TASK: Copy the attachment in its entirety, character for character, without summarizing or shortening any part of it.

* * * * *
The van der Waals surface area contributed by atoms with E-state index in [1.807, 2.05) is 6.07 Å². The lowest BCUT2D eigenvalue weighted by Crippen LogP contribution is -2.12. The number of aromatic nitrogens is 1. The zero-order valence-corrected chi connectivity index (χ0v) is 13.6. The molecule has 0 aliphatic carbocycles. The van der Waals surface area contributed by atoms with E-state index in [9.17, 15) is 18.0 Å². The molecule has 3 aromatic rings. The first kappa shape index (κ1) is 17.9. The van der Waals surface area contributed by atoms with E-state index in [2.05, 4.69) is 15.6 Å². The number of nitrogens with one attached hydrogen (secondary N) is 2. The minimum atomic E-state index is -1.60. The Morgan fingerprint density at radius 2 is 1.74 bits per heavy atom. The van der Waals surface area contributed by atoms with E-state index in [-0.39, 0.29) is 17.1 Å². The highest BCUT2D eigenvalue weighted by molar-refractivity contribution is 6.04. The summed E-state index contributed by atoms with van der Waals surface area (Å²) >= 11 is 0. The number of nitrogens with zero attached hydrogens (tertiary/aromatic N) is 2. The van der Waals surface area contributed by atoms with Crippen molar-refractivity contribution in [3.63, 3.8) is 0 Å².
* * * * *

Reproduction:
The van der Waals surface area contributed by atoms with E-state index in [1.807, 2.05) is 6.07 Å². The lowest BCUT2D eigenvalue weighted by Crippen LogP contribution is -2.12. The number of aromatic nitrogens is 1. The zero-order valence-corrected chi connectivity index (χ0v) is 13.6. The molecule has 0 aliphatic carbocycles. The van der Waals surface area contributed by atoms with E-state index in [9.17, 15) is 18.0 Å². The molecule has 3 aromatic rings. The first kappa shape index (κ1) is 17.9. The van der Waals surface area contributed by atoms with E-state index in [2.05, 4.69) is 15.6 Å². The number of nitrogens with one attached hydrogen (secondary N) is 2. The minimum atomic E-state index is -1.60. The Morgan fingerprint density at radius 2 is 1.74 bits per heavy atom. The van der Waals surface area contributed by atoms with E-state index in [-0.39, 0.29) is 17.1 Å². The highest BCUT2D eigenvalue weighted by molar-refractivity contribution is 6.04. The summed E-state index contributed by atoms with van der Waals surface area (Å²) >= 11 is 0. The number of nitrogens with zero attached hydrogens (tertiary/aromatic N) is 2. The van der Waals surface area contributed by atoms with Crippen molar-refractivity contribution in [3.63, 3.8) is 0 Å².